A High Court judge has ruled that two smartphones owned by jailed media tycoon Jimmy Lai can be searched on national security grounds, adding that the need to deal with crimes in the public interest trumps journalistic privilege.
Lai, who faces various charges under the national security law, had sought to stop the national security police from searching his two phones that he said contain journalistic materials.
Senior Counsel Philip Dykes, representing Lai, had previously argued that protecting those materials was essential in upholding a free press, and the absence of such a safeguard would create a chilling effect.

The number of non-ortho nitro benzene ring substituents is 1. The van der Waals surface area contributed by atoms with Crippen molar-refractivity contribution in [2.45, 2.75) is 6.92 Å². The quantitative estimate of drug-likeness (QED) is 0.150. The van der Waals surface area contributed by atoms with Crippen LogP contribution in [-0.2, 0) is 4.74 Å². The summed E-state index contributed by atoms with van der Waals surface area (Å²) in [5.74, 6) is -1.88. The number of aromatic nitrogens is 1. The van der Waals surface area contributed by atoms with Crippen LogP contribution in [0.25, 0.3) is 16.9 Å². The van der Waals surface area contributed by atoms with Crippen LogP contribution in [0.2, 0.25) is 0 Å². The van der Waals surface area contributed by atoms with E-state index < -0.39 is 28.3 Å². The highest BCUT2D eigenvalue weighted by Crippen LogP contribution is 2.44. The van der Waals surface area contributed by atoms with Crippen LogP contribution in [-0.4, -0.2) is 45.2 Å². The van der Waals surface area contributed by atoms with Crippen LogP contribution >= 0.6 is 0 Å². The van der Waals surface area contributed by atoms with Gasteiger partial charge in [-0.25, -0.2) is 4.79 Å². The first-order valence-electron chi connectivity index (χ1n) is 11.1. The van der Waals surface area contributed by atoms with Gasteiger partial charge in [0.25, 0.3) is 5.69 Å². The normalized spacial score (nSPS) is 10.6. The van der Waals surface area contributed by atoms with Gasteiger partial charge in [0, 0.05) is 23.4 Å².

But in a judgement denying Lai’s application for a judicial review of the matter, national security judge Wilson Chan said press freedom does not equate to any blanket prohibition against the seizure, production or disclosure of journalistic materials.
"In carrying out the balancing exercise, journalistic material cannot be regarded as some sort of 'paramount consideration'. Rather, the paramount consideration is the public interest, which includes the need effectively to investigate and deal with crime," he wrote.
The judge noted that a warrant authorising a search of the two mobile phones covers all types of materials so long as they contain or are likely to contain evidence of a national security offence, including journalistic materials.
Lai’s legal team has said they will file an appeal, and Chan suspended the execution of the warrant for a week.